Skoda Superb Sportline

Skoda Superb Sportline – Review

It’s no secret that the Irish love a good hatchback or saloon. The Volkswagen Passat is one that is a popular choice. But in recent years, the Skoda Superb has been winning customers over, and too right! But the Skoda Superb Sportline has the potential to be the best sleeper in it’s class.


A Few Facts:
Model Tested: Skoda Superb Sportline
Engine: 2.0TSI Petrol – 280hp and 350Nm
Transmission: 7-Speed DSG Automatic, four-wheel drive.
Price: Prices for the Superb range start at €27,500. Price as tested – €50,156.


I’ve always said it, and I have no shame in admitting it either, but the Skoda Superb is miles ahead of the Volkswagen Passat. In terms of styling, practicality and value for money. This leads me to the love of the Skoda brand. Skoda will do the weird and wacky stuff, along with SEAT, that Volkswagen feels it cannot afford to do. The Superb Sportline is one of these. Who ever thought putting a 280hp 2.0TSI in a family saloon would be a good idea only Skoda? Well, for Ireland anyway. The same engine variant is available in the Passat in other countries.  The Superb Sportline is what Nissan and Toyota used to do with their V6s, only the Superb is actually quite “sporty”.


However, other than the oddball Dragan Skin Yellow Metallic paintwork, which I dig much like that of the VW Up!, the Superb Sportline would make the ultimate sleeper. But more on that later.


The Superb Sportline, similarly with the regular Superb, is a lengthy, elegant looking family saloon that happens to be effortlessly classy. The whole car measures 4.9m in length and 1.9m in width. This is almost on par with the Passat, but the way it is proportioned, it looks much more elongated.


Inside, not much differs from a regular Superb. It oodles alcantara and the black headliner is a generous touch. As for rear space, I could rant and rave on it for days on end but that would just be boring. Lets just say, the Skoda could give a  BMW 7-Series a run for its money.


However, I did find the driving position to be awkwardly high. I forever found myself adjusting the driver’s seat position trying to find a lower position. It feels like you are sitting on the car rather than in it.

On The Road

To start, if someone was to ask me to explain the Superb Sportline in one word I would have to say; BRAAAP! The Skoda Superb Sportline can sing and chant all day long, or until the tank is empty, and leave you smiling every time. The four-wheel drive system, much like on the Skoda Octavia RS, is super grippy. 0-100km/h can be achieved in 5.8 seconds, which is brisk I can tell you that.


Although the name suggests that the car is a sports one, it is not a full blown sports saloon. The suspension is wallowy and body roll plays a part when hard cornering. However, 350Nm comes in handy when taking off from the lights leaving some motorists in disbelief.

This leads me to the conclusion that the Skoda Superb Sportsline would make the ideal sleeper. It’s suspiciously quick, makes a nice sound and, with the exception of the Dragon Skin Yellow paint, looks just like a regular Skoda Superb.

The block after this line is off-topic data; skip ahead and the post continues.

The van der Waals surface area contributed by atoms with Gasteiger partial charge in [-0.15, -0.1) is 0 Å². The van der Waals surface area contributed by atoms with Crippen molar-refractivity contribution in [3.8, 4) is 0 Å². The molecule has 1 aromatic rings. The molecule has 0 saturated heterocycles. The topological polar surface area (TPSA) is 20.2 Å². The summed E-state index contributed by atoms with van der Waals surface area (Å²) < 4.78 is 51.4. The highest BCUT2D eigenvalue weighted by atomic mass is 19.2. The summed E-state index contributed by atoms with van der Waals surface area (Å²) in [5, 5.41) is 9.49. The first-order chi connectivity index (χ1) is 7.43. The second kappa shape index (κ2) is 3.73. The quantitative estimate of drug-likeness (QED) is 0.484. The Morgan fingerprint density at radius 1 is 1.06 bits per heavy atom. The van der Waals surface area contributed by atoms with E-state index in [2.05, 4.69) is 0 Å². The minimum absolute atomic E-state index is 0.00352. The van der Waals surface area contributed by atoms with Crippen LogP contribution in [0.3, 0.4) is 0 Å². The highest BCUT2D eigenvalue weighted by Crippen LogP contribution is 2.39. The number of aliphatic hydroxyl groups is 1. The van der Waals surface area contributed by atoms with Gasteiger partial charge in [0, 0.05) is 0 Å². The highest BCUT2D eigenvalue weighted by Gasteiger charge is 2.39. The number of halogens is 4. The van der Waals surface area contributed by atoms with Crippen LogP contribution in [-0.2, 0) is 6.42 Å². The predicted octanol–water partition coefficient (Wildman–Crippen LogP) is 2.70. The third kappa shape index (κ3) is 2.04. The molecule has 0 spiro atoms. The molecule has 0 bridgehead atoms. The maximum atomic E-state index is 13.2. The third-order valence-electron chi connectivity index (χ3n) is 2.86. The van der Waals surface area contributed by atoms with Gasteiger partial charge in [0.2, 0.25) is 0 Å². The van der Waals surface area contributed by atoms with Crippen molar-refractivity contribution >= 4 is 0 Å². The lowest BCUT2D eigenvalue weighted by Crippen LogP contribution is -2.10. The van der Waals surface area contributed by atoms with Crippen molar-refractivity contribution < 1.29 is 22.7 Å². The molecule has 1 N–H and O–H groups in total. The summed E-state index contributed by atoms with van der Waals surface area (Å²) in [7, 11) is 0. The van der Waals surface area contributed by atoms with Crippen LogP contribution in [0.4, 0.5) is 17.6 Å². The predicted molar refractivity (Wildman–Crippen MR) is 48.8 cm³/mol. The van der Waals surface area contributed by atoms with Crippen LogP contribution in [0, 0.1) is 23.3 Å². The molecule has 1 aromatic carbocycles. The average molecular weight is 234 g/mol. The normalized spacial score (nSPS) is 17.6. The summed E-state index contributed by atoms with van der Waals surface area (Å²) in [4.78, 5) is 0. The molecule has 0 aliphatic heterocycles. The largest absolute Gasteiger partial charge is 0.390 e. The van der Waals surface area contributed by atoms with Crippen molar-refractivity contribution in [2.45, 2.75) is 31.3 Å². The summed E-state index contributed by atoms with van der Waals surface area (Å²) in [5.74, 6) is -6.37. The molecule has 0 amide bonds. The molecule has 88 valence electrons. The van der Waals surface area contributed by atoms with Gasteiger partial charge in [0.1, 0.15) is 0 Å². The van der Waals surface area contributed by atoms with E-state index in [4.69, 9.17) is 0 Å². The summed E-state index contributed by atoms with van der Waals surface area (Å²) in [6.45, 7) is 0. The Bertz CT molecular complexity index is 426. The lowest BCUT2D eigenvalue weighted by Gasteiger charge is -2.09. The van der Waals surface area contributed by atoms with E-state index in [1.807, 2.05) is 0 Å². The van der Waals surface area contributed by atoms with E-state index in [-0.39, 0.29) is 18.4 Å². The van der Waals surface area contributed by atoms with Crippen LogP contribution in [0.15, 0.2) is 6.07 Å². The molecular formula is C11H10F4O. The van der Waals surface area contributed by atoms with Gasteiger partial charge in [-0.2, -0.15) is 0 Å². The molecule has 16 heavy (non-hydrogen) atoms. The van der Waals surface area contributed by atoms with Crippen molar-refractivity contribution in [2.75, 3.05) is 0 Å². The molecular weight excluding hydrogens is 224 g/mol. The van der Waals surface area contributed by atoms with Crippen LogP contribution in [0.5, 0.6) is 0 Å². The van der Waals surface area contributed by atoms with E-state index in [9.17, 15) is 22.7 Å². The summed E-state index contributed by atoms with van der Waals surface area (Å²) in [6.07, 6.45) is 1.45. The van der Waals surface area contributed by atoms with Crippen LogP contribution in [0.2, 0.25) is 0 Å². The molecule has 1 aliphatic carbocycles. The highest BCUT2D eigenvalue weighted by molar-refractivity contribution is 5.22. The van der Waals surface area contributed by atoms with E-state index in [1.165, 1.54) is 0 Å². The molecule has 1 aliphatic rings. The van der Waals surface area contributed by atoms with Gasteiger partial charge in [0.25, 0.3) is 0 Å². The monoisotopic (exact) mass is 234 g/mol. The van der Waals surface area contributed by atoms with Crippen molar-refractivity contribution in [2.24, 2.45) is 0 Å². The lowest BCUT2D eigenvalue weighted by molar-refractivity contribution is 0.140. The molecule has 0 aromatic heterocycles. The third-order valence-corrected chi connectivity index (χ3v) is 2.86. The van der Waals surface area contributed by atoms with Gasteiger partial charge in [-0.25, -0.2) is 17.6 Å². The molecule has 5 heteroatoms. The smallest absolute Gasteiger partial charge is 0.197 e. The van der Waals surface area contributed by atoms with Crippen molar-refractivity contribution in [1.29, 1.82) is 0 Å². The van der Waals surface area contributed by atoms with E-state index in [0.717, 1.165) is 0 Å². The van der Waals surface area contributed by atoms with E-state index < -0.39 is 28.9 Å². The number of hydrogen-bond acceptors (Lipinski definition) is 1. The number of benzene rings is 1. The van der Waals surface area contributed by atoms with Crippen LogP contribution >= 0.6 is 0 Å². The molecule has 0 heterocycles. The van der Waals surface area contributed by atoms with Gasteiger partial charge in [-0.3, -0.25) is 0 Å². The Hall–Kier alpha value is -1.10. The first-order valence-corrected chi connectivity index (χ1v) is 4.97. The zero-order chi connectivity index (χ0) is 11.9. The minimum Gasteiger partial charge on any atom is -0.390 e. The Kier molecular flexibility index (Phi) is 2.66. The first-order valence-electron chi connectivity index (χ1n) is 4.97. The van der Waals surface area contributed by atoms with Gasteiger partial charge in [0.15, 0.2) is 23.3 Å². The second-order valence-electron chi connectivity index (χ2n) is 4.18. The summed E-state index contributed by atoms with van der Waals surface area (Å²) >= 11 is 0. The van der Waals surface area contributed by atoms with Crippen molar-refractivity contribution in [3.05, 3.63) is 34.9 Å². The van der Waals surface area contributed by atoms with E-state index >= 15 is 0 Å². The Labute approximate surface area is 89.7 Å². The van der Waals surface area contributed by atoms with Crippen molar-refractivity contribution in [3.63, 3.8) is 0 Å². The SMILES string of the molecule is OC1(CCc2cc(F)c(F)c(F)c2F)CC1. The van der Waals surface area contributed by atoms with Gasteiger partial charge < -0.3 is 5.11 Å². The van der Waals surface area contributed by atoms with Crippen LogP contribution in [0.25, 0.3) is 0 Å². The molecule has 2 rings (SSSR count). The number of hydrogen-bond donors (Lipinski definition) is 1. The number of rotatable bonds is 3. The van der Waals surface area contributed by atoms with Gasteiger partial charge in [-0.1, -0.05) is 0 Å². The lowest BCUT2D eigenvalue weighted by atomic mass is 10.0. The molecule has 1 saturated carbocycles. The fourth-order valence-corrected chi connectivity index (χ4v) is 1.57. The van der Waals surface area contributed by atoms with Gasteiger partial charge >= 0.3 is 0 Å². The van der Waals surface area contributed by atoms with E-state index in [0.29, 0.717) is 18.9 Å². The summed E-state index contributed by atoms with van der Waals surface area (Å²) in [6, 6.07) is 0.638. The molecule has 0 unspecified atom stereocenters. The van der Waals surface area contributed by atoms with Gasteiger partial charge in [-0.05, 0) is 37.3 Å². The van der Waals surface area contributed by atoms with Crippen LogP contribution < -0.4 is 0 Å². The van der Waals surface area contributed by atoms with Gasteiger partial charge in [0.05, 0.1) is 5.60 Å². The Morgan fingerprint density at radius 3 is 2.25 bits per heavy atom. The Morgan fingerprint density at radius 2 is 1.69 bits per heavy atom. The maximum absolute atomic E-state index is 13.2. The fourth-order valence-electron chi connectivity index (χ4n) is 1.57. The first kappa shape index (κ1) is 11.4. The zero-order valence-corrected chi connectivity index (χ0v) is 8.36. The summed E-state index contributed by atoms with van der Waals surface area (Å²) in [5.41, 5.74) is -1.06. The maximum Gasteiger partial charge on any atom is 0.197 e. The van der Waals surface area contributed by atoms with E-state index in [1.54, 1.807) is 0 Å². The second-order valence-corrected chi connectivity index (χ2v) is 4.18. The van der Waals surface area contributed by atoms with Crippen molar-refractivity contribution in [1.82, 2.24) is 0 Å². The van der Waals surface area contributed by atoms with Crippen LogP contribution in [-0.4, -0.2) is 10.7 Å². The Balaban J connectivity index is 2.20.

Practicality/Boot Space

Just because the Skoda Superb Sportsline has added performance does not mean practicality is compromised. Boot space equals 625l and can be expanded to 1,760l.


Skoda being Skoda, they have added some simply clever features to the Superb Sportline. These include space for a tablet holder in the rear armrest, umbrellas in the doors and easy-open cup holders. All which can be found in the Skoda Kodiaq.


The Skoda Superb Sportline adds Interior ambient lighting, sports seats, Gloss Black boot lip spoiler and black headliner, which makes all the difference.


Running Costs

I will admit now that I had a bit of a heavy foot with the Superb Sportline and only managed to average 10.6l/100km. However, Skoda claims that the Sportline is capable of 7.1l/100km. However, this would be near impossible for any driver getting behind the wheel of it.

It costs €570 per year to tax down to the emissions figure of 132g/km of CO2.


The Sportline comes in two body styles; a hatchback/saloon and estate. The Skoda Superb Sportline Estate with the 2.0TSI 280hp engine price starts from €49,050; a €1,800 premium over the saloon.


Back in the 1990’s and early 2000’s, hot saloons were very much popular with some popular examples including the Ford Mondeo ST220 and some quick variants of Peugeot’s 406 and 407.

Opel Insignia OPC – The Insignia is due an update this year so a new OPC should be on the cards. However, steer clear of the current Insignia OPC for the rate of tax alone; €2,350. If the Corsa OPC is anything to go by, it’s not worth its price tag.

Audi S4 – Although they are in different classes as eachother, the Superb and S4 are the same concept. The S4 is a recent addition to the A4 line-up, as is the Superb Sportline. However, the S4 has a starting price of €69,000. But, it does have more power on tap.


Spec the Sportline right and you will have yourself one of the ultimate sleepers on the road. Spec it in Dragan Skin Yellow and you will have yourself one of the most respected cars on the road. Either way, you will defintely not have made the wrong choice. If you are to take one quote away from this review, let it be; “Brap” (Skoda Superb Sportline, 2017)


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